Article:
Ah yes, the nameless and faceless “spokesmen” - almost as convincing as “some people say”. I would like to see some evidence as in who, what, where and when. Maybe some citations would help..., but probably wouldn’t help the story. Until then it’s a straw man used to set up “the other” as a bogey man. I happened to have lived through this period, as opposed to the founding, and vividly recall the retort of “deranged Bush hatred” upon the merest of criticisms, whether of the president or his policies. This is beyond weak.

Out of that hatred flowed pervasive, if low-level, violence.

I followed the link and apparently some on the right were fainting over petty vandalism. Again, there are no specifics. These are the same stories floating around the left-o-sphere” side too. Vandalism is bad form o matter the driving ideology (as far me, I saw many happy Obama, McCain and occasional Paul sign peacefully coexisting in my 'hood). I have to say though, that it’s usually the ones identifying themselves with the political and/or religious right who are calling for the libtards and left wing loonies/wackos to be exterminated, or blowing up buildings, or assassinating medical workers, or walking into UU churches to kill as many democrats and liberals as possible, or not-too-subtly calling for open and armed rebellion. At least these days. I’ll take a sign vandalism any day over a bullet.

Hedges is worried about extreme Christian theocrats called “Dominionists.” He’s got little to say about who these Dominionists are, and he qualifies his vague characterizations by noting in passing that not all Dominionists would accept the label or admit their views publicly. That little move allows Hedges to paint a highly questionable picture of a virtually faceless and nameless “Dominionist” Christian mass.

Ignorance of the topic is no argument. If he or his audience doesn't know about Dominion theology or Dominionism or who might or might be one there is a readily available literature. This is disingenuous. And a broadside straw man argument – an allusion that there really is no such creature and that it’s all a results of unfounded leftist fevered imaginations. Well, it’s not. And it’s certainly worthy of discussion.

Hedges seems to be worried that the United States is just a few short steps away from having apostasy, blasphemy, sodomy, and witchcraft declared capital crimes.

Obviously Hedges does not say this in the referenced article and I didn’t hear this in the video. Staw man. I would also point out that there are those in the right Christian sphere that have called for exactly this – don’t get me wrong, I’m not painting with a broad brush.

The reality we face is judicially imposed same-sex marriage ...

Nice way to drive the fear card but sadly it is another straw man. Possibly what he is referring to is that some judges might not rule that civil and/or constitutional law should not be used to enforced religious view points that would create an environment of government-enforced discrimination.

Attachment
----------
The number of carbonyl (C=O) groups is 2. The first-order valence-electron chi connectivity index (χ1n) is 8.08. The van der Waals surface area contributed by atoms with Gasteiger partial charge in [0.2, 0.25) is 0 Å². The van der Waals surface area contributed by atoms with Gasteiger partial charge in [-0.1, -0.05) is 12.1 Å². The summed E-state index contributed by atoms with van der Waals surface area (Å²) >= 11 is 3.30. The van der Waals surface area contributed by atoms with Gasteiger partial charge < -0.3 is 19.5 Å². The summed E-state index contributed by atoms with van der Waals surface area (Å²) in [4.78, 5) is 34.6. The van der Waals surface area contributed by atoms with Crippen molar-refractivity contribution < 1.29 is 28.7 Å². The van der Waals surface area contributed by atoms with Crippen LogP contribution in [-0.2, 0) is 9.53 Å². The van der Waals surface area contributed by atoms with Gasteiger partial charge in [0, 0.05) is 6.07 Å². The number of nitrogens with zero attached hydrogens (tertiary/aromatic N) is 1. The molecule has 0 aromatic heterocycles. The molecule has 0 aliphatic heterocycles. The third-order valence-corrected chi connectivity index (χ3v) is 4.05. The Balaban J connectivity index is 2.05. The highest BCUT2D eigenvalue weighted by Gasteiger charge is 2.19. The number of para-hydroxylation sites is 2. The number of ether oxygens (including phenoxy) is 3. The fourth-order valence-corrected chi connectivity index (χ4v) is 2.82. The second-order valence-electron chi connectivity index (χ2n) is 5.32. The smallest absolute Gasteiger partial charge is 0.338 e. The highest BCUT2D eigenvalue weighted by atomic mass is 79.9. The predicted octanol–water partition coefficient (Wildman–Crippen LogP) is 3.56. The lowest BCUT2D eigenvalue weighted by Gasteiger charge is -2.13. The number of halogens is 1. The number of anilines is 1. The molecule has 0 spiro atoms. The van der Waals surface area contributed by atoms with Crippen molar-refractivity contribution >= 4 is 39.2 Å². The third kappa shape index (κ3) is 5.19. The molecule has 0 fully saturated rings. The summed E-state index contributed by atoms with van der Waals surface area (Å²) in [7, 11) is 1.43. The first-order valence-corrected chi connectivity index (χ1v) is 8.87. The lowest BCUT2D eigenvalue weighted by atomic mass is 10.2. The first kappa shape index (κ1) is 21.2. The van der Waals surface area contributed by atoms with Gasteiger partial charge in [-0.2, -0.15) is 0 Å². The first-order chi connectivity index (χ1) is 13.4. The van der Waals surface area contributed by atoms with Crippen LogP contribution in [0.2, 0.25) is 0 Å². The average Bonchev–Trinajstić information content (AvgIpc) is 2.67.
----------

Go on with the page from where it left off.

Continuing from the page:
There is also a steady escalation throughout the Kurtz article of conflating Dominionist with conservative and/or traditional Christian until at the end he writes, “And let’s stop calling traditional Christians fascists.” If hedges made this claim in the article that he's referring to (not available without subscription) then it’s a valid and true argument. But I did not hear this in the posted video and Hedges in the video was quit clear in attempting to make clear that that is not what he is doing. I’ve also read the book and do not recall this sentiment.

I thought the question that the moderator asked hedges at the end was exactly what should have been asked and helps get to the point of how to perceive the "threat." It is quit clear that Hedges is singling out a smaller radical Christian element.

Well looky there, it's birthday beer o'clock. Time to go

jimmiraybob said...

Also, I take it you don't like Ms. Armstrong. I don't ever recall her claiming to be an imperfect impartial observer. She clearly writes with a point of view. I think that would be the point. Is it sooooo wrong to be a Sufi? Also, isn't it some kind of logical fallacy to attack the person and not the argument? Ad something or other.

And calling Moyers a hack doesn't really go anywhere either. More Ad something or other.

Tom Van Dyke said...

Moyers' show is hackery. Kurtz knows what Dominionism is, and proves it in several other articles on the same subject. Hedges makes a living, apparently, stoking up the left wing against the right. Armstrong is OK, but I liked her better as an impartial scholar.

I would imagine there are more Muslims in America that want to institute sharia than Dominionists who want to institute their version of theocracy. Regardless, neither want to do it by force or have anything to do with the Founding. Beer o'clock. Cheers.

Naum said...

@Tom Van Dyke

I am curious as to what your credentials are for casting aspersions on the credibility of Hedges and Moyers — Hedges is a Pulitzer Prize winning reporter and holds a Master of Divinity so I'd say that qualifies him a heck of lot more than "goofy blogger" (as your blogger profile pronounces). So while I might agree that he exaggerates a bit on the "dominionist" thread, it's not totally unfounded — just read/listen to the Hagees and LaHaye/Jenkins, whose ideas of governance many would term theocracy.